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A Simple Java Http Client

I recently needed to make an HTTP call from my AppEngine application, which uses the standard java.net classes for its urlFetch service.  Doing something as simple as an HTTP request in Java is a lot more complicated than one would hope.  Since I didn't find the process intuitive at all, I wrote this little Java HTTP client that works the way I think of HTTP.

Along the way I got to experiment with generics, which allowed me to make chained method calls so I can effectively make the whole HTTP request and get the response in one line of code (sort of).  The whole client consists of three classes and uses only core java classes, so no external libraries are needed (and it can run on AppEngine).

Message.java This class forms the basis for the Request and Response classes.  Message is an abstract class, and contains only those things that are common to both Requests and Responses, e.g. headers and a body.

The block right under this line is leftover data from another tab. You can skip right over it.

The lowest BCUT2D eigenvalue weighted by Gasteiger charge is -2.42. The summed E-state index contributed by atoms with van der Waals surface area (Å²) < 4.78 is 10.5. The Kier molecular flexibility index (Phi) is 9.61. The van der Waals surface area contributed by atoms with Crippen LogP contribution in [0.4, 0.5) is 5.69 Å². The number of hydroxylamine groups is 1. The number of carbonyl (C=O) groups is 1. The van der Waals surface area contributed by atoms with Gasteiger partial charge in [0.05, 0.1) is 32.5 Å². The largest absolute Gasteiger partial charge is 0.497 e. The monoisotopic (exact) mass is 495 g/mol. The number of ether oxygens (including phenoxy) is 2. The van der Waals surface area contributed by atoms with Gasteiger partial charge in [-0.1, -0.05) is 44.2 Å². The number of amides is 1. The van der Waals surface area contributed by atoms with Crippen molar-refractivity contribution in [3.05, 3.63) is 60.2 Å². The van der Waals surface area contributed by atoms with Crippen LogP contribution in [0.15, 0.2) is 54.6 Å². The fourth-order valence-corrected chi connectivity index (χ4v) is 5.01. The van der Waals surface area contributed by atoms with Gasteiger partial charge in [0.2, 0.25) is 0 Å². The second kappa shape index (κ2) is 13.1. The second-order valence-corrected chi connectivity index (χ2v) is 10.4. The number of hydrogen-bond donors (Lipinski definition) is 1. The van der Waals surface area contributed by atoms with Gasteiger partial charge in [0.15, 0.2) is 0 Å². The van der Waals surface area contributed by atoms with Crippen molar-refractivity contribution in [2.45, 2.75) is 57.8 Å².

Request.java This class does most of the heavy lifting.  It contains fields and …

Polymorphism in Objectify

I'm currently learning how to use Objectify with Google AppEngine (GAE).  I was tripped-up while trying to use the polymorphic capabilities of Objectify.  With the patient help of Jeff on the objectify-appengine group, I realized that I was confusing Objectify's polymorphic object hierarchy with my code's inheritance tree.

I put together a demo to illustrate the difference.  Consider an object hierarchy where Vehicle is extended by Car and Motorcycle:

Vehicle.java:@Entity public class Vehicle extends Foundation { @Id private String licensePlate; @Index int numWheels; @Index int numCylinders; public String getLicensePlate() { return licensePlate; } public void setLicensePlate(String licensePlate) { this.licensePlate = licensePlate; } }
Here are the meanings of the annotations on the Vehicle class:

@Entity - Makes the Vehicle class the root of a Objectify polymorphic hierarchy.  An application could have many roots …